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A look inside The Jazz Gallery

Posts from the Listen Category

Design courtesy of the artist.

Saxophonist Alfredo Colon would be the first to tell you that he has a big head. That outsized cranium birthed an inside joke with bassist Nick Dunston, which in turn became the name of Colon’s newest project. While Colon has established himself as an adept practitioner of the Electronic Wind Instrument (EWI), with Big Head, he seeks to spawn energetic interplay in an acoustic environment. In an interview with Jazz Speaks, Colon spoke about how the timbral possibilities of the EWI have impacted his sound on saxophone:

On saxophone, there are range limits and there’s resistance on the instrument so you get a lot of notes that sound crackly and broken up, and they don’t sound anywhere near as clean as on the EWI. That’s something which I personally like about that sound—just the distressed sound of reaching for something that isn’t easily accessed. I like the sound of struggling to play around your limits. A lot of my favorite players have that kind of sound—if you listen to Jackie McLean records like Dr. Jackle, that music sounds evil, you know? It sounds like they recorded it in the Black Lodge. Or when you hear Logan Richardson start going into it, and his sound just starts gurgling or cracking up, that’s when it gets the best for me.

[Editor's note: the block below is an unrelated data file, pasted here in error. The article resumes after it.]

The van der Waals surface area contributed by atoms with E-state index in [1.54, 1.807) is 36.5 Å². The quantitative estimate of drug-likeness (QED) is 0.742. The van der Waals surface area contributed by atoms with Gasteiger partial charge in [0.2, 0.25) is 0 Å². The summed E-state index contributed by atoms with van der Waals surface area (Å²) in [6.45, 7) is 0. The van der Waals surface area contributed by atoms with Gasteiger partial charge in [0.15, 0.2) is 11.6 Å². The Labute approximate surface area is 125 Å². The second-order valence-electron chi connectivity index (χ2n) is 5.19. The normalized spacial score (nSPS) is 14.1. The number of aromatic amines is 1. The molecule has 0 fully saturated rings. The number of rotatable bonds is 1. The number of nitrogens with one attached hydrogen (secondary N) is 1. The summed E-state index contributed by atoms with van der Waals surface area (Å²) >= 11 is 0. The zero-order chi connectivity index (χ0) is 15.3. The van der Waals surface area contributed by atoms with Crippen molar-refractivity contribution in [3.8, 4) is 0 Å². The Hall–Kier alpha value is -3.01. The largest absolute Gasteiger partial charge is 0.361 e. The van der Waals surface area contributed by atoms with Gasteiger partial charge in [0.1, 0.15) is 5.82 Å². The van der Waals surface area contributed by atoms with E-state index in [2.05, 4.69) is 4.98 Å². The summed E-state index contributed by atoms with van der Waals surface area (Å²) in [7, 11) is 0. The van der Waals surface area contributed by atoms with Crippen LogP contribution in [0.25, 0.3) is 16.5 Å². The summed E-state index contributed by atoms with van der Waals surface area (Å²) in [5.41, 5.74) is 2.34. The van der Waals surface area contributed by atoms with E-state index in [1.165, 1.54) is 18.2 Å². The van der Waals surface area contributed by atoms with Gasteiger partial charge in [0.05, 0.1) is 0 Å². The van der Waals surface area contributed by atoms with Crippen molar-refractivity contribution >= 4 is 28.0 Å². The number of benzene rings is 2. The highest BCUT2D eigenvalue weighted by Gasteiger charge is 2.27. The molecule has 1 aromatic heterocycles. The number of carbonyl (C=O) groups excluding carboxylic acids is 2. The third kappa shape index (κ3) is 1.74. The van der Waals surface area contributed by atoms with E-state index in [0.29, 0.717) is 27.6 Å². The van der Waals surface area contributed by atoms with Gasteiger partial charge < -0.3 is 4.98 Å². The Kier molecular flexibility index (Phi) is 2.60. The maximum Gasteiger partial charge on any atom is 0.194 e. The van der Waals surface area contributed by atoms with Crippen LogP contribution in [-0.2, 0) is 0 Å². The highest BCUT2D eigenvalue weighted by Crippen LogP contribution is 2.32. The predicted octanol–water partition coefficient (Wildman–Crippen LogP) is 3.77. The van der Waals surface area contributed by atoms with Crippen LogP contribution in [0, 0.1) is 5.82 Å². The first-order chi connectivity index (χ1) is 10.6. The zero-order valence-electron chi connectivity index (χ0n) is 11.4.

This Thursday, June 6, Colon and Big Head return to The Jazz Gallery for two sets. Colon will be joined by regular bandmates Jacob Sacks on piano and Connor Parks on drums, while bassist Steve Williams will fill in for Nick Dunston. Before coming out to hear the band, take a listen to the band’s recording from their previous show at the Gallery, below.

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Clockwise from top left: Matt Mitchell, Colin Stranahan, Mark Shim, Ches Smith. Photos courtesy of the artists.

This weekend, The Jazz Gallery will present two evenings of exploratory duos. On Friday evening, pianist Matt Mitchell will be joined by drummer/percussionist Ches Smith to perform material from Mitchell’s 2013 album, Fiction (Pi Recordings). On Saturday, drummer Colin Stranahan has invited saxophonist and EWI player Mark Shim to join him for two fully-improvised sets.